An exemplary retirement life of an ex-army couple to 'benefit the people'
If you come across a nonagenarian couple cultivating crops in a rustic courtyard in central China's Hubei Province, you would probably think they are retired farmers.
Every morning, they slice some home-grown vegetables like cucumber into their breakfast of various noodles.
"Occasionally, we add a small amount of meat powder," 90-year-old Ma Xu said in a recent video interview with China Central Television. "If we order such a breakfast from a restaurant, it would cost 6 or 7 yuan (83 or 97 US cents), but our homemade meal costs less than 1 yuan."
Sometimes, she also visits local wet markets to buy vegetables at bargain prices.
She and her husband Yan Xueyong were both born in 1933. They are retired army doctors who choose to live a frugal life. For about 60 years, they have lived in a 30-square-meter rural bungalow with a small courtyard, although they could have moved into a new apartment because of their former senior military ranks.
One reason they chose to stay at this humble home is that they are afraid many local patients may no longer find them if they move away. Offering free medical service to those seeking help has become a part of daily routine in their retirement life. A tearful local vegetable vendor recalled to CCTV that she would have developed a severe heart disease had it not been for Ma's free and successful treatment of her rheumatic arthritis.
For a long time, the elderly couple remained Samaritans in the eyes of most people close to them, but few knew why they lived such a frugal life. They never ate in restaurants, grew their own crops to meet most of their daily needs, and hardly refurbished their dilapidated home. A snobbish stranger may well have thought that the couple was living in a financial straitjacket.
But in 2018, Ma stunned those who knew her ― and myriad others who didn't ― with a decision to donate 10 million yuan ― the couple's life savings ― to her faraway hometown in a county in northeast China's Heilongjiang Province.
When she went to a local bank in Wuhan, the Hubei capital, to remit the first installment ― 3 million yuan ― the bank staff were so astonished that their first reaction was that the old lady might have been a victim of a telecoms fraud. All were greatly relieved and moved after they realized that Ma, 85 at the time, was sending the money to help children in her hometown get better education. The second installment ― 7 million yuan ― was remitted in 2019 after the deposit matured.
"I have saved every penny I can to realize my dream (of donation)," she told CCTV. "Look at this stitched shirt, I have worn it for many years and still don't want to throw it away. It can endure for many more years."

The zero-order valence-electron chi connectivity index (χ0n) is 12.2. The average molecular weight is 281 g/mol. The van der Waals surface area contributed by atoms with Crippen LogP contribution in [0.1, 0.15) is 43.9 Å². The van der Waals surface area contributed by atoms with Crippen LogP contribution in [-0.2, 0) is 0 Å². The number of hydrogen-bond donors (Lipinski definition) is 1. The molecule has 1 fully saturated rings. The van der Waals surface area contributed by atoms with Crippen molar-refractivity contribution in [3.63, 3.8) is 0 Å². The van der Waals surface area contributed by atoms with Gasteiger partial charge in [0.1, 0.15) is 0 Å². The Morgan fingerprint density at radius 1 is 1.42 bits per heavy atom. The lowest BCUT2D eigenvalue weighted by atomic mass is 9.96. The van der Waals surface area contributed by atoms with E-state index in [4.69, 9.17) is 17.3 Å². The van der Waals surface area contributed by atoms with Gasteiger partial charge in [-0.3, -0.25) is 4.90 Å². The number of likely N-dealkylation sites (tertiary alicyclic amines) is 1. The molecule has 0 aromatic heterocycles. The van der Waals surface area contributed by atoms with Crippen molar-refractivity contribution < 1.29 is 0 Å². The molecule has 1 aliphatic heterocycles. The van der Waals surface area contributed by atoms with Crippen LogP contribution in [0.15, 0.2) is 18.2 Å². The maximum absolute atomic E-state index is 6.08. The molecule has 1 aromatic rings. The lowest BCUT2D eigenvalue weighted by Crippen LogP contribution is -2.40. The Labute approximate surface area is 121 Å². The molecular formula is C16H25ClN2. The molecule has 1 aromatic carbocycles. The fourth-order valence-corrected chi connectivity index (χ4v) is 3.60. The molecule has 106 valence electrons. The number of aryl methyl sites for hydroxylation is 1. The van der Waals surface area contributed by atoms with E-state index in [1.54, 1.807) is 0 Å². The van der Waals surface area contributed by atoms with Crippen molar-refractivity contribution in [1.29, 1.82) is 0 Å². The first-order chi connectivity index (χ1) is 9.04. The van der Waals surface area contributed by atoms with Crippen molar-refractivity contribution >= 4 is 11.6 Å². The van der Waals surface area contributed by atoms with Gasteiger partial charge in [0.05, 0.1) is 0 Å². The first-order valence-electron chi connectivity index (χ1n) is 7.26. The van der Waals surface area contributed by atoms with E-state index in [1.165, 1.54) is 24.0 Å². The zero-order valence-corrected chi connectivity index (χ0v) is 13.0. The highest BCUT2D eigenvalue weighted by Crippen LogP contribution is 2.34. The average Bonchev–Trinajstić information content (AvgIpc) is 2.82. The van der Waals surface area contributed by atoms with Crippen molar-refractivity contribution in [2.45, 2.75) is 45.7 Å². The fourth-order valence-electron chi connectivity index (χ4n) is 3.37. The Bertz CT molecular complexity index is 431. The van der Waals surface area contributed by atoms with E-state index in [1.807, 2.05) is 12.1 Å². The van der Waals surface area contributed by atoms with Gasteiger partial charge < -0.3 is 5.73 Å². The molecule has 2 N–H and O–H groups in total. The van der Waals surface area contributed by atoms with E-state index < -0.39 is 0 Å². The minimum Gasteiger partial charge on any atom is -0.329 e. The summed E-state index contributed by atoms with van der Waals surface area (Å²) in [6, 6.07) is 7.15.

Their lifetime savings comprised of other incomes as well, such as those from their patented inventions.
As China's first female paratrooper, Ma invented inflatable ankle braces to help cushion Chinese paratroopers from ground pressure when they land. The invention got a national patent in 1989. To test the function of the inflatable ankle braces, Ma and her husband parachuted many times with the new devices before they finally succeeded.
For Ma, studies and scientific research are one of her life pursuits, aided by a dream to become a person who, in her own words, can "benefit the people." She also won a national patent for another invention: an oxygen supply vest. Likewise, she parachuted many times to test the effect of the special vest.
"I love books, and I would try my best to buy a good book, however expensive it may be," Ma said. "The wooden bookshelves are the most valuable asset in my home. They cost about 500 yuan."
At the age of 78, she even gained admission to a renowned medical school for graduate studies.
Such is the spirit of Ma, a Communist Party of China member and a retired army doctor who never "retires" from learning and researching with the aim of helping others. To her, personal material comfort comes last in a well-lived life.
On July 31, on the eve of China's Army Day, Xinhua news agency reported that President Xi Jinping, also general secretary of the Communist Party of China Central Committee and chairman of the Central Military Commission, had recently replied in a written letter to the paratroopers of a model airborne company, encouraging the officers and soldiers to inherit the heroic spirit of Huang Jiguang (1931-1952), who sacrificed his own life for the victory of Chinese troops in the War to Resist US Aggression and Aid Korea.
Ma ― a teenager then ― was a medical staff member fighting in the same group as Huang.
Remembering her comrades-in-arms who had died heroically in battles, Ma once said that it's happy just to live. "Our life is limited, but our contribution to our motherland is unlimited," she noted.
My hats off to Ma, her husband, and many heroes of her time, for their heroic spirit of self-sacrifice.